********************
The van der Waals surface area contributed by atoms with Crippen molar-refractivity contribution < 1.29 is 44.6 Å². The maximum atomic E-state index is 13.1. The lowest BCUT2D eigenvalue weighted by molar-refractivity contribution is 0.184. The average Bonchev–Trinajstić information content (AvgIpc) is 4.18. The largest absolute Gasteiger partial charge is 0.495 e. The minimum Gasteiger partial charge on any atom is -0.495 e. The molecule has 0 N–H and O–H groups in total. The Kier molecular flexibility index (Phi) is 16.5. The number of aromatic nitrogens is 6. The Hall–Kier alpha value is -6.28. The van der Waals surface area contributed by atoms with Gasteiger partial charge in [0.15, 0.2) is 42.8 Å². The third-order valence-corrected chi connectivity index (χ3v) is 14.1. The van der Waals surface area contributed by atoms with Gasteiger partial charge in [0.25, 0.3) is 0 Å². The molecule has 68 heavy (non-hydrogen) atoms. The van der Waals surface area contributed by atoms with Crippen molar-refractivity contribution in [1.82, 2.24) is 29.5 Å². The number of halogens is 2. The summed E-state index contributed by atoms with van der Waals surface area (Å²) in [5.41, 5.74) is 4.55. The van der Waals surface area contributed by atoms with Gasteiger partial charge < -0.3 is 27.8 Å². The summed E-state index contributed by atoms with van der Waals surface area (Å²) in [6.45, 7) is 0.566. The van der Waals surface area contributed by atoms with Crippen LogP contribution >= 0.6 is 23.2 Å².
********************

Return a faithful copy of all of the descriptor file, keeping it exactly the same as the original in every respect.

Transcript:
The van der Waals surface area contributed by atoms with Crippen molar-refractivity contribution < 1.29 is 44.6 Å². The maximum atomic E-state index is 13.1. The lowest BCUT2D eigenvalue weighted by molar-refractivity contribution is 0.184. The average Bonchev–Trinajstić information content (AvgIpc) is 4.18. The largest absolute Gasteiger partial charge is 0.495 e. The minimum Gasteiger partial charge on any atom is -0.495 e. The molecule has 0 N–H and O–H groups in total. The Kier molecular flexibility index (Phi) is 16.5. The number of aromatic nitrogens is 6. The Hall–Kier alpha value is -6.28. The van der Waals surface area contributed by atoms with Gasteiger partial charge in [0.15, 0.2) is 42.8 Å². The third-order valence-corrected chi connectivity index (χ3v) is 14.1. The van der Waals surface area contributed by atoms with Gasteiger partial charge in [0.25, 0.3) is 0 Å². The molecule has 68 heavy (non-hydrogen) atoms. The van der Waals surface area contributed by atoms with Crippen molar-refractivity contribution in [1.82, 2.24) is 29.5 Å². The number of halogens is 2. The summed E-state index contributed by atoms with van der Waals surface area (Å²) in [5.41, 5.74) is 4.55. The van der Waals surface area contributed by atoms with Gasteiger partial charge < -0.3 is 27.8 Å². The summed E-state index contributed by atoms with van der Waals surface area (Å²) in [6.45, 7) is 0.566. The van der Waals surface area contributed by atoms with Crippen LogP contribution >= 0.6 is 23.2 Å².